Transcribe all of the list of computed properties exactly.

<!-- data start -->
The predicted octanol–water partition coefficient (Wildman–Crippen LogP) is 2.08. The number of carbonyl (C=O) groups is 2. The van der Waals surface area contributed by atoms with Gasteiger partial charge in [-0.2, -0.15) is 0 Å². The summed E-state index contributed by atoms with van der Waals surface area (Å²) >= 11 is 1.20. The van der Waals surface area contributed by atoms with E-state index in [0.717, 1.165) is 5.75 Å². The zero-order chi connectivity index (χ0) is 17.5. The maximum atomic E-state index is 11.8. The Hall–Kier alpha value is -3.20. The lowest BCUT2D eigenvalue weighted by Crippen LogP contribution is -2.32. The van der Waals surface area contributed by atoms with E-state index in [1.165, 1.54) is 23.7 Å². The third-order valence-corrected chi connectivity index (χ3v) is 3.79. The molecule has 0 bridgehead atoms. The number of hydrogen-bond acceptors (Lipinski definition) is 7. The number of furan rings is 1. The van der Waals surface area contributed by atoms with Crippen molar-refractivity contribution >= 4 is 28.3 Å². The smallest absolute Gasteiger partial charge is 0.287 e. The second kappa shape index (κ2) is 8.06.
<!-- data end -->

The predicted octanol–water partition coefficient (Wildman–Crippen LogP) is 2.08. The number of carbonyl (C=O) groups is 2. The van der Waals surface area contributed by atoms with Gasteiger partial charge in [-0.2, -0.15) is 0 Å². The summed E-state index contributed by atoms with van der Waals surface area (Å²) >= 11 is 1.20. The van der Waals surface area contributed by atoms with E-state index in [0.717, 1.165) is 5.75 Å². The zero-order chi connectivity index (χ0) is 17.5. The maximum atomic E-state index is 11.8. The Hall–Kier alpha value is -3.20. The lowest BCUT2D eigenvalue weighted by Crippen LogP contribution is -2.32. The van der Waals surface area contributed by atoms with E-state index in [1.165, 1.54) is 23.7 Å². The third-order valence-corrected chi connectivity index (χ3v) is 3.79. The molecule has 0 bridgehead atoms. The number of hydrogen-bond acceptors (Lipinski definition) is 7. The number of furan rings is 1. The van der Waals surface area contributed by atoms with Crippen molar-refractivity contribution >= 4 is 28.3 Å². The smallest absolute Gasteiger partial charge is 0.287 e. The second kappa shape index (κ2) is 8.06.